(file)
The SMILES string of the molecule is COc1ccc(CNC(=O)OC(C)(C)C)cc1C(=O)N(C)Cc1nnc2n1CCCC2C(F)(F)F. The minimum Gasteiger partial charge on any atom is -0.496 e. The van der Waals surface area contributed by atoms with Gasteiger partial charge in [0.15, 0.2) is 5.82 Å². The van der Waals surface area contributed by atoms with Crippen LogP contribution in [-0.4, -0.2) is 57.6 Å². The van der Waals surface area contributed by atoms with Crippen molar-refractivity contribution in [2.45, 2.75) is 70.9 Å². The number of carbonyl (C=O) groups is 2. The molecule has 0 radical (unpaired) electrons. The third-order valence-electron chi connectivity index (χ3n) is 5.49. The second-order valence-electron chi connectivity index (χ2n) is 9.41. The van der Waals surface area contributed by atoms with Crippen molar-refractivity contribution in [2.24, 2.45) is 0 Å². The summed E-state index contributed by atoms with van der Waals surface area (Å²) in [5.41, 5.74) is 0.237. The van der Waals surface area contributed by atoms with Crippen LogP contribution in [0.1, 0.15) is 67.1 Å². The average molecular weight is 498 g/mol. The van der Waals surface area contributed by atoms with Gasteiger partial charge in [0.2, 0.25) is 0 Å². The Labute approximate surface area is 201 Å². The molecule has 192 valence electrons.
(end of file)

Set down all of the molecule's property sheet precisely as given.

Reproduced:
The SMILES string of the molecule is COc1ccc(CNC(=O)OC(C)(C)C)cc1C(=O)N(C)Cc1nnc2n1CCCC2C(F)(F)F. The minimum Gasteiger partial charge on any atom is -0.496 e. The van der Waals surface area contributed by atoms with Gasteiger partial charge in [0.15, 0.2) is 5.82 Å². The van der Waals surface area contributed by atoms with Crippen LogP contribution in [-0.4, -0.2) is 57.6 Å². The van der Waals surface area contributed by atoms with Crippen molar-refractivity contribution in [2.45, 2.75) is 70.9 Å². The number of carbonyl (C=O) groups is 2. The molecule has 0 radical (unpaired) electrons. The third-order valence-electron chi connectivity index (χ3n) is 5.49. The second-order valence-electron chi connectivity index (χ2n) is 9.41. The van der Waals surface area contributed by atoms with Crippen molar-refractivity contribution in [2.24, 2.45) is 0 Å². The summed E-state index contributed by atoms with van der Waals surface area (Å²) in [5.41, 5.74) is 0.237. The van der Waals surface area contributed by atoms with Crippen LogP contribution in [0.1, 0.15) is 67.1 Å². The average molecular weight is 498 g/mol. The van der Waals surface area contributed by atoms with Gasteiger partial charge in [0.2, 0.25) is 0 Å². The Labute approximate surface area is 201 Å². The molecule has 192 valence electrons.